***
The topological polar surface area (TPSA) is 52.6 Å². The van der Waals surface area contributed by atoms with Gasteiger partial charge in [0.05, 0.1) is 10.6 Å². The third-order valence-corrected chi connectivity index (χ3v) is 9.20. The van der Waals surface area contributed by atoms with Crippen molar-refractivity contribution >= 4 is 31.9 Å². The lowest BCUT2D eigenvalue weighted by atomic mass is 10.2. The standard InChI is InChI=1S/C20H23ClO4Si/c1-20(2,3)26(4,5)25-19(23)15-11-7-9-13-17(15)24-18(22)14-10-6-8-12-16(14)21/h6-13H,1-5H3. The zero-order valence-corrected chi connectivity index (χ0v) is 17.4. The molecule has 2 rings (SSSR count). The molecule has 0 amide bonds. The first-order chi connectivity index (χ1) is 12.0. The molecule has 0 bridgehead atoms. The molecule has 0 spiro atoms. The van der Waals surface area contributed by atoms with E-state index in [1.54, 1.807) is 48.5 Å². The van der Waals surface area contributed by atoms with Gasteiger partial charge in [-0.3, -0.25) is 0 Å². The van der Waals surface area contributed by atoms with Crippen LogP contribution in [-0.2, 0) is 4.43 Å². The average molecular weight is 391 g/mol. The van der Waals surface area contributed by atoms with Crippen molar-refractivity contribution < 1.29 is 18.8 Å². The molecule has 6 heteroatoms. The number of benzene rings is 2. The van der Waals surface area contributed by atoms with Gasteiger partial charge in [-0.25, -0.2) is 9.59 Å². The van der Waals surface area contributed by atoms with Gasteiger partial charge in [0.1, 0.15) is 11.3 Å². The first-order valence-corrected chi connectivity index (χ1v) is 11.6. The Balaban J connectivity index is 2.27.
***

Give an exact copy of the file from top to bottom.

The topological polar surface area (TPSA) is 52.6 Å². The van der Waals surface area contributed by atoms with Gasteiger partial charge in [0.05, 0.1) is 10.6 Å². The third-order valence-corrected chi connectivity index (χ3v) is 9.20. The van der Waals surface area contributed by atoms with Crippen molar-refractivity contribution >= 4 is 31.9 Å². The lowest BCUT2D eigenvalue weighted by atomic mass is 10.2. The standard InChI is InChI=1S/C20H23ClO4Si/c1-20(2,3)26(4,5)25-19(23)15-11-7-9-13-17(15)24-18(22)14-10-6-8-12-16(14)21/h6-13H,1-5H3. The zero-order valence-corrected chi connectivity index (χ0v) is 17.4. The molecule has 2 rings (SSSR count). The molecule has 0 amide bonds. The first-order chi connectivity index (χ1) is 12.0. The molecule has 0 bridgehead atoms. The molecule has 0 spiro atoms. The van der Waals surface area contributed by atoms with E-state index in [1.54, 1.807) is 48.5 Å². The van der Waals surface area contributed by atoms with Gasteiger partial charge in [-0.3, -0.25) is 0 Å². The van der Waals surface area contributed by atoms with Crippen LogP contribution in [-0.2, 0) is 4.43 Å². The average molecular weight is 391 g/mol. The van der Waals surface area contributed by atoms with Crippen molar-refractivity contribution < 1.29 is 18.8 Å². The molecule has 6 heteroatoms. The number of benzene rings is 2. The van der Waals surface area contributed by atoms with Gasteiger partial charge in [-0.25, -0.2) is 9.59 Å². The van der Waals surface area contributed by atoms with Gasteiger partial charge in [0.1, 0.15) is 11.3 Å². The first-order valence-corrected chi connectivity index (χ1v) is 11.6. The Balaban J connectivity index is 2.27.